What I like about the editorial is the emphasis that there are many ways and at many levels to give back to the immediate community and/or the world at large. It doesn't have to be something that shows up on a tax statement as charitable giving.
It took me a while to find a method for me to contribute to society beyond doing my job and which did not drive me nuts. I would try various organizations, and they just didn't work for me. If you are like me and haven't found your spot yet, keep looking or do what I did and make up your own spot(s).
Now-a-days, I give a great deal in time (and even some money) in ways that help the world, but which can not be put on a tax statement. I'm fine with that. I'm happy that I'm doing something significant - whether the government counts it or not.
While Steve did not intend this to be a political or religious discussion, that discussion surprised me. It's the same rehash of arguments I've seen all the time, but this time, it sparked a new thought for me:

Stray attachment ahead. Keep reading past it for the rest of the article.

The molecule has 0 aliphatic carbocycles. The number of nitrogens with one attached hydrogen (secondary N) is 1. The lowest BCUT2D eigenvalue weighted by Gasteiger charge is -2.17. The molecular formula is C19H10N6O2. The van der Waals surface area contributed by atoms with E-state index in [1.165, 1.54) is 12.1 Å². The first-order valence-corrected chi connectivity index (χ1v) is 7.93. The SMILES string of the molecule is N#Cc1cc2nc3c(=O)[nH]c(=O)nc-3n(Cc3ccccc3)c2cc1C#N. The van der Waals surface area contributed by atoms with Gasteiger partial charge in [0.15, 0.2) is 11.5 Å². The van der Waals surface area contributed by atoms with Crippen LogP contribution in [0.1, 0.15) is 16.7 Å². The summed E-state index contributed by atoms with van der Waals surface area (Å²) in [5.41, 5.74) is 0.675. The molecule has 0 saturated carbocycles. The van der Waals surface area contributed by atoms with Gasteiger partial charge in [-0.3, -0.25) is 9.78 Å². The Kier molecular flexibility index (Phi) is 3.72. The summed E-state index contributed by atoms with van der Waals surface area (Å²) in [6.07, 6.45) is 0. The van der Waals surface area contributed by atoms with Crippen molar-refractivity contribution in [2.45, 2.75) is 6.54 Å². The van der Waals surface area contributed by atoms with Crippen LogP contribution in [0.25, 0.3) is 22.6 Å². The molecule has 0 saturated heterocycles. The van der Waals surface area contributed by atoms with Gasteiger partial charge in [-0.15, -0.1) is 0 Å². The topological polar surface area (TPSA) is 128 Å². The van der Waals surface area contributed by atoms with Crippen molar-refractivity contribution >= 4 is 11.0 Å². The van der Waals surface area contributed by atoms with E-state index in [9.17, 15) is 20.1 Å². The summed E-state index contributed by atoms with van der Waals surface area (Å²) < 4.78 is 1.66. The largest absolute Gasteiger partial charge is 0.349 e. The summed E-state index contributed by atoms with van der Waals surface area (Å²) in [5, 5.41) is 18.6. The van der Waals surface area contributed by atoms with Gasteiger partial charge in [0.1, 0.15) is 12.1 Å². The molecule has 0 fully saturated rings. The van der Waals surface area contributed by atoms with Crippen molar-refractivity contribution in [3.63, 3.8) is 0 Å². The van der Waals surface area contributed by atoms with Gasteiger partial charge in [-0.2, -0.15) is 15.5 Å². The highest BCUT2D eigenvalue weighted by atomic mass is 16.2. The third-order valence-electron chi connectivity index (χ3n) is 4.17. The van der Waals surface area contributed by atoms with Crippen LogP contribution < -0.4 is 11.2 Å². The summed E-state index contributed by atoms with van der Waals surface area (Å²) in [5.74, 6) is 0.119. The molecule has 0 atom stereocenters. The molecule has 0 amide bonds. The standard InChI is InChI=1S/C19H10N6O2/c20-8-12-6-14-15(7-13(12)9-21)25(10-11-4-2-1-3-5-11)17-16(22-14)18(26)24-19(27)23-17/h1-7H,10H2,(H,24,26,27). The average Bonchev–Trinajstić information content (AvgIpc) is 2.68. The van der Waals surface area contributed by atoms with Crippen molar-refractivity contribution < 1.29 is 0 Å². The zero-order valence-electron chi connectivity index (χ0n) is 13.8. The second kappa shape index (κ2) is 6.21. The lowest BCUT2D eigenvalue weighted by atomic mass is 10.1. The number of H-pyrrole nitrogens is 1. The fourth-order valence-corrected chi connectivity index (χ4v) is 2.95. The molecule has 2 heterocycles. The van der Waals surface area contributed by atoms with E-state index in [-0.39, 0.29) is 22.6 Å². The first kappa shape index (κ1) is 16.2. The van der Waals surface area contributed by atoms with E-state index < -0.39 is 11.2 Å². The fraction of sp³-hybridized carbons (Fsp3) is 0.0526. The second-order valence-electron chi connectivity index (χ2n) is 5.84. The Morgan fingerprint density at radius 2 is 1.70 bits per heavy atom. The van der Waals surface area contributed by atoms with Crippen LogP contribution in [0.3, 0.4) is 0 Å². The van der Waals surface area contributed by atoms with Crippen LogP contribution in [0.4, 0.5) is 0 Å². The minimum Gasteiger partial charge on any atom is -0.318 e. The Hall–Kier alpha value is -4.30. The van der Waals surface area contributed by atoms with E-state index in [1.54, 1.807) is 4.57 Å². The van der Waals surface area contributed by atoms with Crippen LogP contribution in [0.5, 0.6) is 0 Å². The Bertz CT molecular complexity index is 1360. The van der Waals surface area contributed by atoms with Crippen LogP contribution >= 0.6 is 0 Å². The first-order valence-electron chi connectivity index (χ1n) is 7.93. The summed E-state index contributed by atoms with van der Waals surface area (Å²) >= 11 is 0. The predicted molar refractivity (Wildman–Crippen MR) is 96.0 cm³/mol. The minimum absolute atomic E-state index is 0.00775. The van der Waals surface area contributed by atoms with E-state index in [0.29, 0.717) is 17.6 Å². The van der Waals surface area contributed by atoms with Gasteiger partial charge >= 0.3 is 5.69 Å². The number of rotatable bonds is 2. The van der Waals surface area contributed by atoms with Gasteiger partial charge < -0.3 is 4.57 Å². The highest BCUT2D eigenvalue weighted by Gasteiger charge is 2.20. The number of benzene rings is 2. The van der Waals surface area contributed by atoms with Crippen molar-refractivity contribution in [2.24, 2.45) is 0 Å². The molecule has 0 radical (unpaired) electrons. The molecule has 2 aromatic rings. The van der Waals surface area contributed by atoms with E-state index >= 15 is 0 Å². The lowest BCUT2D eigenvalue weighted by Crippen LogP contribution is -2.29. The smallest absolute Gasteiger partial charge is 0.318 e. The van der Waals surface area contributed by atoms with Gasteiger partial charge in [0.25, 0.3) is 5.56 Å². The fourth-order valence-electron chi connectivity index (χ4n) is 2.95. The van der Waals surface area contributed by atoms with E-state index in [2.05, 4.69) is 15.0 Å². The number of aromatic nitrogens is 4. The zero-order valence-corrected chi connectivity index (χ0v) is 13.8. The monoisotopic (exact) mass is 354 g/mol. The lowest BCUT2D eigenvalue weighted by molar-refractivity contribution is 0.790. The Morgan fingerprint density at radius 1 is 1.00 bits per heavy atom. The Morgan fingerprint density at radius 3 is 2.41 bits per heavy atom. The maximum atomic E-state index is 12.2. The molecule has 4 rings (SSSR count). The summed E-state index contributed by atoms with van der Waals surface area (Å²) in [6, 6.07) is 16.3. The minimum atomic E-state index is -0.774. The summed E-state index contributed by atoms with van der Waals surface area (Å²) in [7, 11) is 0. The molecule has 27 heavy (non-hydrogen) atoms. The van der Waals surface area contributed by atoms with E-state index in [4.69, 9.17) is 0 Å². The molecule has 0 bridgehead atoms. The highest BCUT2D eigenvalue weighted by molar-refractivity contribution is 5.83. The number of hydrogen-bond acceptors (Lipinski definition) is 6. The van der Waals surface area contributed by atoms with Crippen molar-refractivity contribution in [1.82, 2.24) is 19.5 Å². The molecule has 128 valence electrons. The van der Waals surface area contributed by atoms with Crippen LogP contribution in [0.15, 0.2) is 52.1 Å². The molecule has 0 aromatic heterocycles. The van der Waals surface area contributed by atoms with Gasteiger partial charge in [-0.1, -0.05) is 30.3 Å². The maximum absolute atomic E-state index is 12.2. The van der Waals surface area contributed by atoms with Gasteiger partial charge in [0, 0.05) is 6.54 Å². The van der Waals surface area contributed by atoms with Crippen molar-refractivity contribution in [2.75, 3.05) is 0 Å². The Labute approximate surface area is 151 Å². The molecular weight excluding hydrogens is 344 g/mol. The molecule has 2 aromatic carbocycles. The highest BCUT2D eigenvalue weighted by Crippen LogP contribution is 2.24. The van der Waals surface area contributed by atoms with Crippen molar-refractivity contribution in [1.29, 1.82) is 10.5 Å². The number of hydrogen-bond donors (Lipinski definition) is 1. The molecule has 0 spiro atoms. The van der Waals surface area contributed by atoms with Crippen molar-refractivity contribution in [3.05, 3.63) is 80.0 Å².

......... For most issues, people probably would label me as a far lefty. I wonder if those stats that show how much people give by "red" vs "blue" are missing out on a ton of data because lefties do more of the type of charitable work that I do? The stuff that is not counted on a tax return? Or that a person is even likely to report in a (usually poorly written) survey? Very interesting thought.
I'll also say that there is a big difference between charitable giving and giving to a church. I wonder if those charitable statistics that people throw around make that distinction. In other words, I wonder how the statistical differences between states would look if money given to churches did not count. (I'm assuming that the current stats include all tax approved "charitable" giving. That may not be correct.)